Despite the importance of detecting delirium to prevent negative consequences for patients, two published surveys show a low rate of routine monitoring for delirium (Devlin et al., 2008; Ely et al., 2004).
Delirium is characterized by a cluster of symptoms not all of which are seen in all the patients. However, the symptoms in adults across the age range are comparable. Delirium is described as either hyperactive or hypoactive on the basis of the patients' psychomotor behavior, as shown in Table 1. Agitation, disorientation, delusions, or hallucinations are characteristically observed in the patient with hyperactive delirium. Patients with hypoalert-hypoactive delirium present with differing signs and symptoms to those with hyperalert-hyperactive delirium (Alexander, 2009). Hypoactive delirium is often characterized by withdrawal, lethargy, apathy, quietly confused, and, at times, total lack of responsiveness (Reich, Rohn, & Lefevre, 2010). Patients with hypoactive delirium can often be misdiagnosed with depression; however, delirious ICU patients present with signs of disorientation not observed in depression (Winkler et al., 2011).
Although various studies report different frequencies of occurrence of individual symptoms, certain symptoms occur more frequently than others (attention deficits, sleep-awake cycle disturbance, and motor activity changes) are described as the "core" symptoms of delirium, whereas other features are more variable in presentation (psychosis, mood changes, etc.; Meagher, 2001). Table 1 lists the various clinical features encountered in the two kinds of delirium and also the commonly corresponding indicators (Granberg, Engberg, & Lundberg, 1996). In addition, according to the activity and psychomotor behavior, a third subtype has been described-mixed delirium. The mixed subtype of delirium is characterized by often unpredictable fluctuations between the hyperactive and hypoactive subtypes.
The pathophysiology of ICU delirium is not well understood (Justic, 2000; Van Eijk, Kesecioglu, & Slooter, 2008; Winkler et al., 2011). It is thought to be multifactorial, and many theories have been postulated including a local inflammatory response of the brain to insult, such as infection, resulting in alterations in neuronal activity; reduced cerebral perfusion; imbalances in the neurotransmitters modulating cognition, with predominately a relative excess of dopamine in relation to acetylcholine; and metabolic derangements (Pun & Boehm, 2011; Van Eijk et al., 2008). Limited researches have been conducted to determine risk factors for the development of ICU delirium. In addition, those that have been conducted cannot prove definitive causality and, at times, have discordant findings. Nevertheless, bedside caregiver should assess patients daily for risk factors to help facilitate delirium prevention. Prior cognitive impairment, old age, fracture on admission, symptomatic infection, some narcotic use, and male gender were independently associated with delirium. A list of risk factors that have been identified in the literature as well as those that have been extrapolated from non-ICU populations is presented in Table 2 (Arend & Christensen, 2009; Inouye, 1994).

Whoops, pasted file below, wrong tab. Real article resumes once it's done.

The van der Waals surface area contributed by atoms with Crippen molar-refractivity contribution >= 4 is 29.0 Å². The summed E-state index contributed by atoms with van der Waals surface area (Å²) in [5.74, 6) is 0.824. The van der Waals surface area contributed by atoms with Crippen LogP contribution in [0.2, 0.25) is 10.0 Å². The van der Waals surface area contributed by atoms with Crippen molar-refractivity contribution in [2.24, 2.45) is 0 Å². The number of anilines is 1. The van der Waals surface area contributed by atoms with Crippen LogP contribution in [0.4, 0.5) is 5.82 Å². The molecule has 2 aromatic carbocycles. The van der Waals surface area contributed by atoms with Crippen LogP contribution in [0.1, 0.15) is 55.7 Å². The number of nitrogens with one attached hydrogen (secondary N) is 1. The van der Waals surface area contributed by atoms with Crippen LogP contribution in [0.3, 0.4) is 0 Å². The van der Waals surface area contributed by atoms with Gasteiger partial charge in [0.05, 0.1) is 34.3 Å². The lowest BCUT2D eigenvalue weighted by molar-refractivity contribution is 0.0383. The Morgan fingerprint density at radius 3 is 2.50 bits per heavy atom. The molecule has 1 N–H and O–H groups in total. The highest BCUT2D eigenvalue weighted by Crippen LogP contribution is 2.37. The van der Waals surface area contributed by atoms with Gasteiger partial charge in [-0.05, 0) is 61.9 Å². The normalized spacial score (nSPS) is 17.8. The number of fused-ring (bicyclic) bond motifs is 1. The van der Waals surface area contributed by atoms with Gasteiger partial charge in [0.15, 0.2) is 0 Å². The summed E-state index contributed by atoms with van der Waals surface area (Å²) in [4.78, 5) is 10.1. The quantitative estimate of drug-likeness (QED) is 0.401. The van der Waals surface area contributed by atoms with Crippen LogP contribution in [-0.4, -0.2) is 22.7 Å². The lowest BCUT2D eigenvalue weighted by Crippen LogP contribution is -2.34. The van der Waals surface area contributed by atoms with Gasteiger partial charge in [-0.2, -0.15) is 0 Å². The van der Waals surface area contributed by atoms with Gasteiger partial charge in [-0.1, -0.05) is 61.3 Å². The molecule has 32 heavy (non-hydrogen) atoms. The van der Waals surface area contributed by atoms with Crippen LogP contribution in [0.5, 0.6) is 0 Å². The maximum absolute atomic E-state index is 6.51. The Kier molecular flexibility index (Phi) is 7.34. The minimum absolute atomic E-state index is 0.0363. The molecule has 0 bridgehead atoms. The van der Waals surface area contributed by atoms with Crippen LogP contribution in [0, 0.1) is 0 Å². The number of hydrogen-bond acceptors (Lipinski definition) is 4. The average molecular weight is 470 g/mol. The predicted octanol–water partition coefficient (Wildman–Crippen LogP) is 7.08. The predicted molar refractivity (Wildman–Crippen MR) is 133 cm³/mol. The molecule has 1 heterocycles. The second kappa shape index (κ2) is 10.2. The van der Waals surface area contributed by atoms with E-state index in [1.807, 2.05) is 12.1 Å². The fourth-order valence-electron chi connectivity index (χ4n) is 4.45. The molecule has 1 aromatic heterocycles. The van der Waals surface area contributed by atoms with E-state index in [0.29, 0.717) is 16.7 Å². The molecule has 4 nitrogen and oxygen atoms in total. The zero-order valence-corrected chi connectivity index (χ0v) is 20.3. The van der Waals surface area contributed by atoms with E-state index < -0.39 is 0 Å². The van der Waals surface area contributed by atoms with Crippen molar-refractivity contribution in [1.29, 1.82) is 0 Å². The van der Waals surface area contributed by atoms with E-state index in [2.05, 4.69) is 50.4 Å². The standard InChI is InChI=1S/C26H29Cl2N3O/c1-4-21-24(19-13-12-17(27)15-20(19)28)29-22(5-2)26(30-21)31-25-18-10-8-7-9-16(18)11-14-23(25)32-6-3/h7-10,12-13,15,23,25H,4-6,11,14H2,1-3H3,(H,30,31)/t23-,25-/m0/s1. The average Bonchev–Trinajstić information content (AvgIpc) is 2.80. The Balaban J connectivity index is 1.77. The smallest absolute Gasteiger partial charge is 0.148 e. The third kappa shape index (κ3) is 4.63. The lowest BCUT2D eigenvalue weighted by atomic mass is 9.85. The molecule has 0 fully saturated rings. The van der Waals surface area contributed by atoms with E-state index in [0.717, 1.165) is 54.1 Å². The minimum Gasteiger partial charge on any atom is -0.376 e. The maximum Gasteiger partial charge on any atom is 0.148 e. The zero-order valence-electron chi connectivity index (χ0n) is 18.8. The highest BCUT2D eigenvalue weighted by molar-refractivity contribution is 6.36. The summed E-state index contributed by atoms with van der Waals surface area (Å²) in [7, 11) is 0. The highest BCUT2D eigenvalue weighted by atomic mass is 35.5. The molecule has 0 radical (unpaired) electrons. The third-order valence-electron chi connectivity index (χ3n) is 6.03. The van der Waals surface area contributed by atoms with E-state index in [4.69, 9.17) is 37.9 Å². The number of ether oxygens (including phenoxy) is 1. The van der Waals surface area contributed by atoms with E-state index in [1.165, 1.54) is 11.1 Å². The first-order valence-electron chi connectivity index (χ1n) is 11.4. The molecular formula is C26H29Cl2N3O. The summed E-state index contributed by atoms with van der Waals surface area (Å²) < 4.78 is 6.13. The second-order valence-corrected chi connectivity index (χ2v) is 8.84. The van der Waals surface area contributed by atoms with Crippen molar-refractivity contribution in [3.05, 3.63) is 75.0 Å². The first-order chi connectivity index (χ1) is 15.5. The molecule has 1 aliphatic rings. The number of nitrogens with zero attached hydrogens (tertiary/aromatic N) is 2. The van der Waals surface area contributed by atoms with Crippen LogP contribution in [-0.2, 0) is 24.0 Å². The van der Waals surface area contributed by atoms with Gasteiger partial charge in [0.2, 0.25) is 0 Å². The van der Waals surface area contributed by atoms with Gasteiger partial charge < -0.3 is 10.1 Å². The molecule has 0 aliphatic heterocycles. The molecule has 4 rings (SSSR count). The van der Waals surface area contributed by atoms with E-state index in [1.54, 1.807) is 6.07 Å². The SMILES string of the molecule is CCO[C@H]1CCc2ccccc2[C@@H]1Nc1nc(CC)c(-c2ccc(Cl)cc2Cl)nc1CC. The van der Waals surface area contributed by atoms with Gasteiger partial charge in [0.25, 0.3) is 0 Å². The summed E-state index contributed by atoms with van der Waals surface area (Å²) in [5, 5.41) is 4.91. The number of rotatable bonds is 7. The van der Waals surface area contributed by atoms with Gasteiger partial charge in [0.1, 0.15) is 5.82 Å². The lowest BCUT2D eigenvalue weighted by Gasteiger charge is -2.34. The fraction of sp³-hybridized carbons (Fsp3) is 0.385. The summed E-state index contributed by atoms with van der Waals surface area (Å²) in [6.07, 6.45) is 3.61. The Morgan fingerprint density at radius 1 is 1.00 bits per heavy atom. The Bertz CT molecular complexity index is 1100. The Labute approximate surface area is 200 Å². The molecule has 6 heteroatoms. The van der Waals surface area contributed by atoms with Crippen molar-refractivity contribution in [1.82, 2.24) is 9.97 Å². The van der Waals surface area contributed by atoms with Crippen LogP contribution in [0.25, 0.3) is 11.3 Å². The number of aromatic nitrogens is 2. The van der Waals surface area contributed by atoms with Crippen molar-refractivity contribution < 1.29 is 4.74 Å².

The aging population has led to an increase in the number of elderly patients being cared for in the ICU. This has caused an escalation in the prevalence of delirium, which has increased proportionately with illness severity (Van Eijk et al., 2008). The literature documents a diverse range of adverse effects of delirium, which can affect patients, healthcare professionals assigned to their care, and significant others (Van Eijk et al., 2008). Hypoactive delirium is associated with the worst clinical prognosis of all types of delirium (Irving & Foreman, 2006). These patients are at a greater risk of extended periods of mechanical ventilation and associated complications, such as aspiration, nosocomial pneumonia, decubitus ulcers, and venous thromboembolic disease (Seeling & Heymann, 2009).